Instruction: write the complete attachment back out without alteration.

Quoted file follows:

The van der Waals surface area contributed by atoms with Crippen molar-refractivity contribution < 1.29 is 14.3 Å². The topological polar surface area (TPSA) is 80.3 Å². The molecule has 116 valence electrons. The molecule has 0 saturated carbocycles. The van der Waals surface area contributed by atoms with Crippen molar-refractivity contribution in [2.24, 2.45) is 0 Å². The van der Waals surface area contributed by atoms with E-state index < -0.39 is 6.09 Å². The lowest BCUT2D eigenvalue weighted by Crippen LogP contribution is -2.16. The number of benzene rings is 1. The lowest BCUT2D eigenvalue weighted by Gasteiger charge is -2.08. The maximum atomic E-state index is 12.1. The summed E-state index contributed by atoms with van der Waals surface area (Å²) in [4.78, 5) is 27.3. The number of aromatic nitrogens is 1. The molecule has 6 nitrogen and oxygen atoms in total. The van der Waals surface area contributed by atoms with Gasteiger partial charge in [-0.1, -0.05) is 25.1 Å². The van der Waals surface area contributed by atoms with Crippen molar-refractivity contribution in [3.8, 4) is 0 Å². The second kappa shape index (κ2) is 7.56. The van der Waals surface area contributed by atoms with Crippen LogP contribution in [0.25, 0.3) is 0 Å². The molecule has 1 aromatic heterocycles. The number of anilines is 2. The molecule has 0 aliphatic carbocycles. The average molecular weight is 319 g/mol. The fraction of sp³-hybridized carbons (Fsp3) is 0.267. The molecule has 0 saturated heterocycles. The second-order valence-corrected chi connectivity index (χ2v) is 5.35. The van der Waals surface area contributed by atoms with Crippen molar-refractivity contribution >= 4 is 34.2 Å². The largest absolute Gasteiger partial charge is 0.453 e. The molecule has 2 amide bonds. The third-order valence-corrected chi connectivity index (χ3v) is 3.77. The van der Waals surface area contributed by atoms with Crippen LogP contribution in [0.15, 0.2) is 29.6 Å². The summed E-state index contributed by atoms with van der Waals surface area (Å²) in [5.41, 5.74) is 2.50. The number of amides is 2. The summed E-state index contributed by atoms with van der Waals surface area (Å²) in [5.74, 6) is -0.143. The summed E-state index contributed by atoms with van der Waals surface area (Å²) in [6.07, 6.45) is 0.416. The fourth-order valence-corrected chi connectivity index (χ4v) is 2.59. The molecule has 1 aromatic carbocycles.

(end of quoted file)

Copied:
The van der Waals surface area contributed by atoms with Crippen molar-refractivity contribution < 1.29 is 14.3 Å². The topological polar surface area (TPSA) is 80.3 Å². The molecule has 116 valence electrons. The molecule has 0 saturated carbocycles. The van der Waals surface area contributed by atoms with Crippen molar-refractivity contribution in [2.24, 2.45) is 0 Å². The van der Waals surface area contributed by atoms with E-state index < -0.39 is 6.09 Å². The lowest BCUT2D eigenvalue weighted by Crippen LogP contribution is -2.16. The number of benzene rings is 1. The lowest BCUT2D eigenvalue weighted by Gasteiger charge is -2.08. The maximum atomic E-state index is 12.1. The summed E-state index contributed by atoms with van der Waals surface area (Å²) in [4.78, 5) is 27.3. The number of aromatic nitrogens is 1. The molecule has 6 nitrogen and oxygen atoms in total. The van der Waals surface area contributed by atoms with Gasteiger partial charge in [-0.1, -0.05) is 25.1 Å². The van der Waals surface area contributed by atoms with Crippen molar-refractivity contribution in [3.8, 4) is 0 Å². The second kappa shape index (κ2) is 7.56. The van der Waals surface area contributed by atoms with Crippen LogP contribution in [0.25, 0.3) is 0 Å². The molecule has 1 aromatic heterocycles. The number of anilines is 2. The molecule has 0 aliphatic carbocycles. The average molecular weight is 319 g/mol. The fraction of sp³-hybridized carbons (Fsp3) is 0.267. The molecule has 0 saturated heterocycles. The second-order valence-corrected chi connectivity index (χ2v) is 5.35. The van der Waals surface area contributed by atoms with Crippen molar-refractivity contribution >= 4 is 34.2 Å². The largest absolute Gasteiger partial charge is 0.453 e. The molecule has 2 amide bonds. The third-order valence-corrected chi connectivity index (χ3v) is 3.77. The van der Waals surface area contributed by atoms with Crippen LogP contribution in [0.15, 0.2) is 29.6 Å². The summed E-state index contributed by atoms with van der Waals surface area (Å²) in [5.41, 5.74) is 2.50. The number of amides is 2. The summed E-state index contributed by atoms with van der Waals surface area (Å²) in [5.74, 6) is -0.143. The summed E-state index contributed by atoms with van der Waals surface area (Å²) in [6.07, 6.45) is 0.416. The fourth-order valence-corrected chi connectivity index (χ4v) is 2.59. The molecule has 1 aromatic carbocycles.